Racial/Ethnic Differences in Non-Work at Work
Daniel Hamermesh (),
Katie R. Genadek () and
Michael Burda ()
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Katie R. Genadek: University of Minnesota
No 10496, IZA Discussion Papers from Institute of Labor Economics (IZA)
Evidence from the American Time Use Survey 2003-12 suggests the existence of small but statistically significant racial/ethnic differences in time spent not working at the workplace. Minorities, especially men, spend a greater fraction of their workdays not working than do white non-Hispanics. These differences are robust to the inclusion of large numbers of demographic, industry, occupation, time and geographic controls. They do not vary by union status, public-private sector attachment, pay method or age; nor do they arise from the effects of equal-employment enforcement or geographic differences in racial/ethnic representation. The findings imply that measures of the adjusted wage disadvantages of minority employees are overstated by about 10 percent.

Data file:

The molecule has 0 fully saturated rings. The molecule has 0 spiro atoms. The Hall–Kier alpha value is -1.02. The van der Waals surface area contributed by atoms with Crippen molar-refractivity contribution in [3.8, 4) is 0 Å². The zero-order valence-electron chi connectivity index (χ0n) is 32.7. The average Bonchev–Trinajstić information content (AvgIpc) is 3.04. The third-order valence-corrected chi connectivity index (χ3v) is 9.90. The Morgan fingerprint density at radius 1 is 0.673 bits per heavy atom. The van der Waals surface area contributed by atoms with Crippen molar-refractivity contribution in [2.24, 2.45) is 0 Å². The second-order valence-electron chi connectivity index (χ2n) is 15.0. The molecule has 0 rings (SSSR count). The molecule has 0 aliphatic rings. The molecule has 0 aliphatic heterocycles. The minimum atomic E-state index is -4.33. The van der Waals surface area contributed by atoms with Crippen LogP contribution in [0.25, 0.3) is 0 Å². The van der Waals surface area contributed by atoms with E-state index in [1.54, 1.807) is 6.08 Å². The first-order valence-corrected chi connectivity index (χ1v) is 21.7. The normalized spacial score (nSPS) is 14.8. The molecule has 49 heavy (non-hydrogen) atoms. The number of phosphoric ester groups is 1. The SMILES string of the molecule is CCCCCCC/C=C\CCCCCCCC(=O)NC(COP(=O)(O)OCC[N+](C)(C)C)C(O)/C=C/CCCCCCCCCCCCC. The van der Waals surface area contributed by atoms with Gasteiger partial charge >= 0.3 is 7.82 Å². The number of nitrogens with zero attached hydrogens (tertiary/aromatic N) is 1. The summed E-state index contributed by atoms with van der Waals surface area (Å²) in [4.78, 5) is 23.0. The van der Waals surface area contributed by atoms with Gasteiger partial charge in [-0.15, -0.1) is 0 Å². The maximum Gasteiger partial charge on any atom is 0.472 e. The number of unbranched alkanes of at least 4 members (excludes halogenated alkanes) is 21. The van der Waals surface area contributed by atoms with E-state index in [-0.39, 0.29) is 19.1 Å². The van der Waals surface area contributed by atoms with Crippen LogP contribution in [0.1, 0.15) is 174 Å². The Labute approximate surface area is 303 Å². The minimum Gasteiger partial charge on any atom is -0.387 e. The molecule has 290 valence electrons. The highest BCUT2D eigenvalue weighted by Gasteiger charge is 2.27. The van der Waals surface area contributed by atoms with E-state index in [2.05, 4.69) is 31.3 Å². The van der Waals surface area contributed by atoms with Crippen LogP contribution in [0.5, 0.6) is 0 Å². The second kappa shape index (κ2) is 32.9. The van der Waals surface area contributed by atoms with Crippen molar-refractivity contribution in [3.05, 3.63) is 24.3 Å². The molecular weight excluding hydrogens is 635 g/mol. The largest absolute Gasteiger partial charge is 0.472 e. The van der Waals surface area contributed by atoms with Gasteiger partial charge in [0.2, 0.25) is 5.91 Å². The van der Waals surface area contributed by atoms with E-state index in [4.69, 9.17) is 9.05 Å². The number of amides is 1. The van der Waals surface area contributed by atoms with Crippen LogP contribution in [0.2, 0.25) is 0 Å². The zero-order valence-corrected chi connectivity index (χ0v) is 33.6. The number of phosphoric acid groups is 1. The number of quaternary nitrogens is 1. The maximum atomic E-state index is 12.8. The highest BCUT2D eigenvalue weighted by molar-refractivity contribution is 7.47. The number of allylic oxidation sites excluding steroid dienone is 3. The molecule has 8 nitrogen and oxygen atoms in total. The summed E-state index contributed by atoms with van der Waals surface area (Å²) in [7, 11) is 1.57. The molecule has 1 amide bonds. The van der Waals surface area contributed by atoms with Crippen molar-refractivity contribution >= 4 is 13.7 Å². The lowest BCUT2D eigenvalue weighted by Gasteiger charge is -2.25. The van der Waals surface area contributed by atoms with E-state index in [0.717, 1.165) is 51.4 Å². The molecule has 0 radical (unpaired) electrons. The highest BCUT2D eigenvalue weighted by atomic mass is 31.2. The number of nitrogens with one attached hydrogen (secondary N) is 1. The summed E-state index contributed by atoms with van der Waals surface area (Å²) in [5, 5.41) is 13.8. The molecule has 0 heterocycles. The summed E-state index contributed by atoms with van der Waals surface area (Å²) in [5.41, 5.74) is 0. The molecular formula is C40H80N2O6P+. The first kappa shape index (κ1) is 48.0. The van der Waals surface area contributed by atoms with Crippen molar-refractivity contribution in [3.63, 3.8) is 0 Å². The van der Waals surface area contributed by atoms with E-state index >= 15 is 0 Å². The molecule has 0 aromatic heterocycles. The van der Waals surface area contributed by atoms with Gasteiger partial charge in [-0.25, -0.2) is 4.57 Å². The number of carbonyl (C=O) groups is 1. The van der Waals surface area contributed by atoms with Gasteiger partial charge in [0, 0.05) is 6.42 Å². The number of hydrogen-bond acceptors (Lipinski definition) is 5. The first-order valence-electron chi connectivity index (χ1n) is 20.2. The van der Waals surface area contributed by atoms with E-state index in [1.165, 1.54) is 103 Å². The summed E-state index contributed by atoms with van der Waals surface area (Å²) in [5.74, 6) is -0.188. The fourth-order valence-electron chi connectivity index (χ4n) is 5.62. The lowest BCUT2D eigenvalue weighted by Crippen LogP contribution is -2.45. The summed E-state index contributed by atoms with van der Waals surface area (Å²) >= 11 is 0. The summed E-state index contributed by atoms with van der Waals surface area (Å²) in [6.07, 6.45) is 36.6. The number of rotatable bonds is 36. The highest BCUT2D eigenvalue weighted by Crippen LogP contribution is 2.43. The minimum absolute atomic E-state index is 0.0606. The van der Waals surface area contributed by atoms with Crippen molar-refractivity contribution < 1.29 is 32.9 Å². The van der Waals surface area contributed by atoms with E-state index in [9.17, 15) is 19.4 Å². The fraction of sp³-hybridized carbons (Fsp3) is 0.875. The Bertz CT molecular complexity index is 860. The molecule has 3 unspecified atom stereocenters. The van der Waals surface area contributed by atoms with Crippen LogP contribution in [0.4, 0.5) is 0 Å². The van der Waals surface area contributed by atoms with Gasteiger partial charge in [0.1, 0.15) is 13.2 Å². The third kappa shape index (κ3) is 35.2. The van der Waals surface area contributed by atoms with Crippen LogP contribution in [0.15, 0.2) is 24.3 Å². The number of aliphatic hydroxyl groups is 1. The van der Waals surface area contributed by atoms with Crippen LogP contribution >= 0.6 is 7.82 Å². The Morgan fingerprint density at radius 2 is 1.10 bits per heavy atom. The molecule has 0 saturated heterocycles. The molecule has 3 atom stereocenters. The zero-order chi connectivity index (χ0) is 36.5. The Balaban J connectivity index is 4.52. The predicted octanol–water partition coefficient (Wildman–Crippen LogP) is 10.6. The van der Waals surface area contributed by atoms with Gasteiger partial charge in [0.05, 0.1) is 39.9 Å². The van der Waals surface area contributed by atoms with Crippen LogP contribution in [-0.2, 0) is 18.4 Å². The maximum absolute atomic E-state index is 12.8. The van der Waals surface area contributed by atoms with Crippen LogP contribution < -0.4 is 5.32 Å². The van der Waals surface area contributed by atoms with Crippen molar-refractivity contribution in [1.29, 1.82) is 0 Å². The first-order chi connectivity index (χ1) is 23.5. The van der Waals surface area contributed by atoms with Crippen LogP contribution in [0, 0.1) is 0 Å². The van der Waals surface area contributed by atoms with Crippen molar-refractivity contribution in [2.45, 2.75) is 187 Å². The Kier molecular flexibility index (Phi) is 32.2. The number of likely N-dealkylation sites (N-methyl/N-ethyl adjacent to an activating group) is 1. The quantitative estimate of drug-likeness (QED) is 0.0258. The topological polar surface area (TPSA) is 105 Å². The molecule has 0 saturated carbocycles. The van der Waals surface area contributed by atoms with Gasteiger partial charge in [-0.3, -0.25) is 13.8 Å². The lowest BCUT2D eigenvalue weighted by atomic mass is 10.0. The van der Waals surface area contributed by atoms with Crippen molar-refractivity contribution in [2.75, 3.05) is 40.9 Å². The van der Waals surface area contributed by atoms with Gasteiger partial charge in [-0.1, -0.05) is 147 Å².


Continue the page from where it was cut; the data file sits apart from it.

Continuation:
Keywords: time use; wage discrimination; wage differentials (search for similar items in EconPapers)
JEL-codes: J22 J15 J31 (search for similar items in EconPapers)
New Economics Papers: this item is included in nep-lma and nep-ltv
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Working Paper: Racial/Ethnic Differences In Non-Work At Work (2017)
Working Paper: Racial/Ethnic Differences in Non-Work at Work (2017)
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